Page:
- Books, Literature, and Writing
Accuracy and Writing What You Know About
Research Before Writing
Write what you know about, writers are told from day one in their schooling on putting words to paper. But regardless of what a writer knows, researching his subject matter is essential to good writing. Even if the writer can rattle off facts and figures on his subject without blinking an eye, research is the backbone of his finished work.
Internet writing sites full of misinformation and statements of facts that are actually incorrectly given lead to confusion and outright misrepresentation. The thoughtful writer who lives to put information on paper, or to use the keyboard to translate information onto the Internet, should never fall victim to this mistake.
Informational writing sites like Hubpages generally provide an editing tool with which a writer can correct any mistakes he makes in the heat of writing. He should be careful to reread his material to correct misspelled words, or to rearrange awkward sentences because the ability to do so is provided to him. That function includes correcting factual mistakes that later may be discovered in his article.
The Readers and Mistakes
Readers of all sorts will immediately jump on factual mistakes in articles, books, pamphlets, or any other vehicle of the written word. Getting the facts straight is essential for all writers. No matter how well written a piece is, skewered facts will cause the article to blow up in the face of credibility as far as readers are concerned. Readers are unrelenting in this type of observation.
Internet writers, and all writers, must be aware that what they present in writing is taken as the truth. Therefore, a writer's knowledge and his research go hand-in-hand to present material that is factually correct. That is the writer's obligation in article writing.
Examples of Internet writing mistakes in Thoroughbred horse racing articles:
Seabiscuit was one of the top three racehorses to ever run in America. ?? Correction: Man o' War, Secretariat, and Citation are the top three rated racehorses in America. Seabiscuit is rated 25th by expert racehorse writers who cover the Sport of Kings. Seabiscuit, however, was one of the most popular racehorses of his time.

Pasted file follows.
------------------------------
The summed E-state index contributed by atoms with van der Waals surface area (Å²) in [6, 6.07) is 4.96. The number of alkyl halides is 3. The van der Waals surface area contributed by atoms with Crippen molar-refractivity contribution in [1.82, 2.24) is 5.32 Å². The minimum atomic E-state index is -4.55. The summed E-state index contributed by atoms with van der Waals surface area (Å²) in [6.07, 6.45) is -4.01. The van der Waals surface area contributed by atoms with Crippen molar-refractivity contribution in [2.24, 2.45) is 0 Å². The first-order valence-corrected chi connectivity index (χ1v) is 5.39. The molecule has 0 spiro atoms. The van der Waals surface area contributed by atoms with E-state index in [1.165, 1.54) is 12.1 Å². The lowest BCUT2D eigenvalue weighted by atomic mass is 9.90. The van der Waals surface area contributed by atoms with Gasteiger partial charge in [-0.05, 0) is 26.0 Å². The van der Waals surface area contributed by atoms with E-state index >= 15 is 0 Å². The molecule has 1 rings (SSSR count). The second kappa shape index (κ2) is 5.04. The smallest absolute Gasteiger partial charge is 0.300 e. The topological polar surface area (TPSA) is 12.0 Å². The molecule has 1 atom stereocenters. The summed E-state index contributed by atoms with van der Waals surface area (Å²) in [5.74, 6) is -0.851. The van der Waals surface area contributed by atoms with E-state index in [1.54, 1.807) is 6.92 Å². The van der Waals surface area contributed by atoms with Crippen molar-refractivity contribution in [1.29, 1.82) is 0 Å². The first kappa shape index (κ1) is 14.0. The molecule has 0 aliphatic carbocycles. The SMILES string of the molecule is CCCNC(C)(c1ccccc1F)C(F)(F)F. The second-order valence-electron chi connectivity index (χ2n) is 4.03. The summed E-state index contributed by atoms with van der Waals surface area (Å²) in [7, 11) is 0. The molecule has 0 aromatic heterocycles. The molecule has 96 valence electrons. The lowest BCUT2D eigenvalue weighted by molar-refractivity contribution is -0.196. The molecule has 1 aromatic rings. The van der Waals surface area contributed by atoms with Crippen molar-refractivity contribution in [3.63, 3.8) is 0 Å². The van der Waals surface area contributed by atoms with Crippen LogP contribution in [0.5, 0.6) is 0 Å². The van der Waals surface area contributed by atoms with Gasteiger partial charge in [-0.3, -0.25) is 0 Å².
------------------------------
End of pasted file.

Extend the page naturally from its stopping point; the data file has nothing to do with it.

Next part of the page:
Man O' War...?? Correction: Man o' War, short for Man of War, was his registered name.
The Kentucky Derby is run for two minutes and is the fastest two minutes in sports. ?? Correction: Three-year-old Thoroughbreds (male and female) exclusively run the (currently) 1-1/4 miles of the Kentucky Derby until they reach the finish line in whatever time it takes them. Only three racehorses in history have run the Derby in less than two minutes -- Secretariat (1973 winner, 1:59.40, the standing record for the race); Sham, whom Secretariat beat that day; and Monarchos (2001 winner, 1:59.97). The Kentucky Derby is considered by many to be the most exciting two minutes in sports because it takes Thoroughbreds around two minutes to perform the race.
Seabiscuit and his jockey George Woolf both recovered from leg injuries to win the "Hundred Grander". ?? Correction: Seabiscuit recovered from a suspensory ligament injury and regular jockey John "Red" Pollard recovered from a horrifically broken leg in the same time period to win the 1940 ('Hundred Grander') Santa Anita Handicap. George Woolf rode Seabiscuit throughout 1938, including in the famous match race with (4th) American Triple Crown winner War Admiral, when Pollard was out with other injuries.
What Is Significant About These Factual Mistakes?
What is significant about these factual mistakes in existing Internet articles is the fact that the actual facts are readily available in such resource material as the Thoroughbred Times Racing Almanac, Laura Hillenbrand's wonderfully researched book Seabiscuit An American Legend, the book Thoroughbred Champions Top 100 Racehorses of the 20th Century, and so many others. The TT Almanac alone is a categorized, statistical record of all things Thoroughbred racing that is a must resource for any writer who happily trots along the horse racing reporting path.
It's one thing to have the resources available. It's altogether another thing to make use of them. No one should completely trust his memory in such statistical writing as Thoroughbred racing, or baseball, or football. Every writer can improve his writing by taking advantage of the standard resources that exist for many different subjects.
The Great One -- Mark Twain
The Great One, Mark Twain, advised that a writer doesn't need to know everything, as long as he knows where to look for the information on the subject matter.
Any subject, sport, craft, or anything a writer has followed for a long period of time and about which he pens an article, is not always easily researched, but the resources to enhance his effort are usually to be found if he looks around. Even if Twain had his tongue in his cheek when he made his informational remark, he was, in fact, stating a writing truism.
Skimming across highlights that he may not remember correctly is no substitute for the writer gleaning the facts of the matter and presenting them conscientiously.
And adding the rich facts that surround any subject is what brings a writer's article to life.